Simply press the razor blade firmly on the tile and move it up and down, making sure all the old caulk has been removed. Run your finger along the corners to make sure you feel the smooth tile and bathtub. Repeat using the razor blade or painter's tool as necessary.

 

Step 3: Clean the corners

After the old caulk has been removed, clean the corners by first using a shop vac or vacuum along the edges, then spraying 409 or the equivalent. Take an old toothbrush and scrub the corners. Then a paper towel to wipe up the cleaner and dirt.

 

You will need to give it several minutes for the tile and bathtub to dry. If you apply the silicone caulk to wet tile, it will not adhere.

 

 

Step 4: Apply Silicone Caulk

There are a few ways you can apply the silicone caulk. Before going into the different methods, it's important to have the right tools and product.

 

Tools and product required:

  • Caulk Gun - $3.00 - prices range from $3.00 - $20.00

  • Silicone - $6.00 - You will want one that is waterproof, mold proof, and made for bathtubs. White is most popular color. If you have colored tile, you may want clear. One tube should be enough for one bathtub.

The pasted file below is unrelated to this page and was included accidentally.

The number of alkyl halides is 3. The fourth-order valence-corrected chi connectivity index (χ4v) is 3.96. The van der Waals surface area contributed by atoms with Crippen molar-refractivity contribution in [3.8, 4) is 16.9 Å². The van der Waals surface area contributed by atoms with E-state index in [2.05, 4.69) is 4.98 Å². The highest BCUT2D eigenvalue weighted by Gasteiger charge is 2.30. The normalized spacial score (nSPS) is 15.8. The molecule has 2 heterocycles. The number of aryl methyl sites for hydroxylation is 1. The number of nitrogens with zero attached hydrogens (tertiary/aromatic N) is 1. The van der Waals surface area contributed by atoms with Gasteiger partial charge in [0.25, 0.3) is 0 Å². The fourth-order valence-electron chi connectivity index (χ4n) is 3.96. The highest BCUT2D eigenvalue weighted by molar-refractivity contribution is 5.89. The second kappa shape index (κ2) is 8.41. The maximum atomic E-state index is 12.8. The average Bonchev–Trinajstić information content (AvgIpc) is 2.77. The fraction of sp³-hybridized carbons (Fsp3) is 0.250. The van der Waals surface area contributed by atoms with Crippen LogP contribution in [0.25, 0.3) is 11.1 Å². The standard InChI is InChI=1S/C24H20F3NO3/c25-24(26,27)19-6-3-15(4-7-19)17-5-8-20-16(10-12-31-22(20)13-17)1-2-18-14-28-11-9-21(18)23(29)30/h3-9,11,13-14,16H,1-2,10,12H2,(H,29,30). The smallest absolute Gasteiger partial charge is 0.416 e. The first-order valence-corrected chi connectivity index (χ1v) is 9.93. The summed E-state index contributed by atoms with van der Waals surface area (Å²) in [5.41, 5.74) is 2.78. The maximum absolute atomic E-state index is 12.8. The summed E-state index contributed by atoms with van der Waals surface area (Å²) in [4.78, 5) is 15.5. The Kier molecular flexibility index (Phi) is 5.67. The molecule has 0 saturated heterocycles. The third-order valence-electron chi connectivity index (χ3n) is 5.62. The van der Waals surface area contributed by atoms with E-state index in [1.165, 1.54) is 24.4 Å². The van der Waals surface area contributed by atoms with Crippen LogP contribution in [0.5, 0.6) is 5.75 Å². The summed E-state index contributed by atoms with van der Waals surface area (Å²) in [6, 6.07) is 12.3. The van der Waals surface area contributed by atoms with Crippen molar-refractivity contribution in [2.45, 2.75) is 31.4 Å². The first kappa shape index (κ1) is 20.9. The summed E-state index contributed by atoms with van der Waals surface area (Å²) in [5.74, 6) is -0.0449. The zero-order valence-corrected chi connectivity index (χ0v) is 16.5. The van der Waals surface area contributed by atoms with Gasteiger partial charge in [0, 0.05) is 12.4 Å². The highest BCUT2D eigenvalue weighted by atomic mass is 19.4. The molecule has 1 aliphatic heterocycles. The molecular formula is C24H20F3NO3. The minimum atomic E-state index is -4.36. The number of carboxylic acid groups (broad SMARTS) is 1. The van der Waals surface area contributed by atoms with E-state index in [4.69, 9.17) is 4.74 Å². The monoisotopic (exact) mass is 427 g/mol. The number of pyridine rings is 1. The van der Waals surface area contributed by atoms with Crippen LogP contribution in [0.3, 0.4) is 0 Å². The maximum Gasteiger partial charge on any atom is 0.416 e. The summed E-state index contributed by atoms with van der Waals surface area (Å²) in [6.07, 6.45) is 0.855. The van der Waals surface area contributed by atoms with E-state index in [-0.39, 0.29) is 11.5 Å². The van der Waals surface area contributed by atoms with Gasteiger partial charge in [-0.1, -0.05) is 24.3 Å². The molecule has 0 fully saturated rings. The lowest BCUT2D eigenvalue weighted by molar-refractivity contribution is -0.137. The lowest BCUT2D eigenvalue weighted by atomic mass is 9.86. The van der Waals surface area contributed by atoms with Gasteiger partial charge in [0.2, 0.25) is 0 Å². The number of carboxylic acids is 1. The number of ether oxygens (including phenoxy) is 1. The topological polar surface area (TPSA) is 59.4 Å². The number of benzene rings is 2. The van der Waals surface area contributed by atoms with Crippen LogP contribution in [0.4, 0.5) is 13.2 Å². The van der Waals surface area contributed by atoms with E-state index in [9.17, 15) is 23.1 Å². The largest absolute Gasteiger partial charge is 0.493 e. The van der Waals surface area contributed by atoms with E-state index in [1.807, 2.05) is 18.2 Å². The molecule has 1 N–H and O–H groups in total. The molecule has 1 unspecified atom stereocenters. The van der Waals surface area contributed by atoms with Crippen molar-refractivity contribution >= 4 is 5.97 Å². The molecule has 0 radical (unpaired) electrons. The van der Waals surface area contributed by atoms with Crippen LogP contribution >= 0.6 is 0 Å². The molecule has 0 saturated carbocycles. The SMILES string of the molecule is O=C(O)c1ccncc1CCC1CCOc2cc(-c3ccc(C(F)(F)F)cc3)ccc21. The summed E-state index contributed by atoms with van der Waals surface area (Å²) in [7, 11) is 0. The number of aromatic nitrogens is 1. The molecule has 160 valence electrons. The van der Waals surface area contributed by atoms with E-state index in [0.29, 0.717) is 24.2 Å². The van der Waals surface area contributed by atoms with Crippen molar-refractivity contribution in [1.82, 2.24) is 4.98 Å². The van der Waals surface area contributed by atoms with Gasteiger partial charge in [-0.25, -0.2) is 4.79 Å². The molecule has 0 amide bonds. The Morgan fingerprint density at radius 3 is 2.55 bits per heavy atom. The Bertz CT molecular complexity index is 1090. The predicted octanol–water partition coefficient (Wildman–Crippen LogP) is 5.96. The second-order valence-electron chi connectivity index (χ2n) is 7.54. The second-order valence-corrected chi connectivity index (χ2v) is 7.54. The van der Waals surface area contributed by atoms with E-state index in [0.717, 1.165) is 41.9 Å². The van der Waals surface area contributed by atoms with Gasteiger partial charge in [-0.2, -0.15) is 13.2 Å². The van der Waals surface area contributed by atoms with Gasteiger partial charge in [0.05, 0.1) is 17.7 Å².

• Painter's Tape - $6.00 - Optional

Loading the Caulk Gun: You will want to take the razor blade and cut the tip of the Silicone Caulk at an angle. Be sure not to cut too far down! It's better to trim just the tip off and then trim a bit more off as you find the right amount of Silicone Caulk to apply. Place the Silicone Caulk in the Caulk Gun and pull the trigger until you see a little bit of caulking come out of the tip. Then release the trigger and pressure in the Caulk Gun. 

 

To watch a video on how to properly use a caulk gun, click here.

Apply Tape: For Easy Cleanup apply Painter's Tape on both sides of the corner, leaving between a 1/8th to 1/4th inch gap from the corner to the tape. When you smooth out the caulk, the excess caulk will be on the tape. Then when you peal the tape away, you don't have to worry about creating finished lines with your finger, tool, or wet towel. The $6.00 for painter's tape is well worth the investment!